The Elegant Chaos Blog

I can only explain it as lock-down madness, but a couple of weeks ago I decided to have a little play around with Vapor.

What I wanted to do, initially, was just make a simple website that did user authentication. You could register, login, and logout. If you were logged in, it knew who you were. If you were logged out, there were things you couldn’t see.

Now I’m no web developer. Admittedly I did write a WYSIWYG html editor in Hypercard, in about 1994, but I’m no web developer.

Ok, I might have also written a complete CMS using Hypercard as a CGI engine for MacHTTP, also around that kind of time, but honestly, I’m no web developer.

If really pressed, I might admit to having had a job creating the first interactive shopping basket for Robert Fripp’s DGM record label’s website in about 19981 - a job which I had to learn Perl for2 - but if that goes to prove anything, it is that I really am not a web developer.

Still, how hard could it be, right?

  1. I was working at Abbey Road at the time. Yes, that Abbey Road

  2. I still feel dirty 


March 06, 2020

I have been accused (by myself, mostly), of being a bit too much of a purist sometimes. It’s true that I do like things to have an intellectual rigour to them, but it’s mostly about being honest and clear with ourselves about what we’re doing and why. I welcome the application of common sense, and I’m fine with taking shortcuts as long as they’re consciously chosen for a good reason.

I’d like to think that I’m a pragmatist…


March 05, 2020

Bookish Development Diary, episode 8.

As I mentioned last time, I’ve been playing around with Github Actions, using them to build and test my Swift packages on a number of platforms.

They’re fairly easy to set up - you make a yaml file called something like Tests.yml, add it to the .github/workflows/ directory at the root of your repository, and commit.

The yaml file can contain a vast range of things, but for testing Swift what it usually boils down to some fairly standard steps.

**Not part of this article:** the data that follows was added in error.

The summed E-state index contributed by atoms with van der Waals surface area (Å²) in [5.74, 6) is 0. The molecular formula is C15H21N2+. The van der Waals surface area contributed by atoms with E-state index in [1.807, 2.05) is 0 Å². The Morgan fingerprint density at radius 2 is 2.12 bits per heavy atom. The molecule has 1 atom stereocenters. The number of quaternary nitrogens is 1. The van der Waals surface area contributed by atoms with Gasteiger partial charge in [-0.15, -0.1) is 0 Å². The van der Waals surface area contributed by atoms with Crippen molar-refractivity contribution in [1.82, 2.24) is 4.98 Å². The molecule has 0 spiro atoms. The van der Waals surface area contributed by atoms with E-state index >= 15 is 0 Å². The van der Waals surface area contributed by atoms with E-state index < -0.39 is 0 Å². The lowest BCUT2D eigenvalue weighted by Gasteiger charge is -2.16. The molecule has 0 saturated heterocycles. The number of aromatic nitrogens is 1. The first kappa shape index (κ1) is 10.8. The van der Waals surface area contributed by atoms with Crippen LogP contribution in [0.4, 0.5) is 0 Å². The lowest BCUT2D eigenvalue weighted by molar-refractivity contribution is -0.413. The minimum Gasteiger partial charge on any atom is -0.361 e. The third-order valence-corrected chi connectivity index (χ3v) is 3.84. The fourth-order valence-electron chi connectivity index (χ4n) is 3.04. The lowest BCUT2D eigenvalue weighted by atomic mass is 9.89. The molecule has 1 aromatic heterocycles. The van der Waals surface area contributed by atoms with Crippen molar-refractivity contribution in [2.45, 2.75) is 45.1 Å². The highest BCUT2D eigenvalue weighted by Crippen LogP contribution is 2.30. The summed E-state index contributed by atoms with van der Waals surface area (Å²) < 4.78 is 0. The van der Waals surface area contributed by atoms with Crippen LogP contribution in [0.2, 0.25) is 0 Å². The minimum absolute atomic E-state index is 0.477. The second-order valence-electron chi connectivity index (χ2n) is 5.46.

First you select which system and tool versions to build on. For the mac, the macOS-latest image gives you the latest releases of macOS and Xcode. For Linux, there are Docker images available for Swift 5.0 and 5.1, as well as nightly builds of the latest Swift.

Then you clone your package with git.

Next you perform a build, using either swift build or xcodebuild build, depending on the platform you’re on.

Next you run some tests with swift test or xcodebuild test.

There are plenty of other things you can also do (for example posting notifications, uploading files), but a simple file that just builds & tests on the Mac might look something like this:

name: tests
on: [push, pull_request]
    name: MacOS
    runs-on: macOS-latest
    - name: Checkout
      uses: actions/checkout@v1
    - name: Build
      run: swift build -v
    - name: Test
      run: swift test -v -c release

So far so good…


February 28, 2020

Bookish Development Diary, episode 7.

Ok, I admit it, I fell down a bit of a rabbit hole a couple of weeks ago.

Quite a lot of my open source packages have some sort of unit tests, and I’d been using Travis-CI as a way of running them, with CCMenu to monitor them locally.

Recently though I’ve been experimenting with Github Actions instead of Travis. They work really well, and I think I’m going to switch over to using them for everything.

The one thing I miss though is CCMenu. So I decided to see how quickly I could hack together a replacement. It was also an excuse to play around with SwiftUI…


Bookish Development Diary, episode 6.

Call me an idiot (“Sam, you’re an idiot” - ed.), but whenever I try to use UISplitViewController, I seem to get myself into a tangle. It doesn’t work the way I expect it to.

What I generally want is an index view side-by-side with a stack of detail views.

A Simple Index With Detail

If I’m on a phone, or a horizontally-compact environment, I want the index to collapse onto the stack, so that there’s just one view. Tapping an index item here should push the detail view onto the stack, replacing the index.

Show Index By Default When Collapsed

Assuming that I’m not restoring the previous state of the app, this is how things should start in a compact environment. I definitely don’t want the app to start showing an empty detail view, and hiding the index 🤦🏼‍.

If the view is collapsed and some detail is showing, I don’t want to be able to pop up the index view, or slide it over the detail.

I just want to be able to pop the navigation stack to get back to the index.

Pop To Get Back To The Index

This is not rocket science!

I’m sure that you can get UISplitViewController to behave like this, but invariably I seem to end up having to jump through a lot of hoops to do it, and even then sometimes do it wrong.

I hit this situation yet again whilst working on an example viewer app for Datastore, so I started wondering how easy it would be to just throw it away and make something simpler…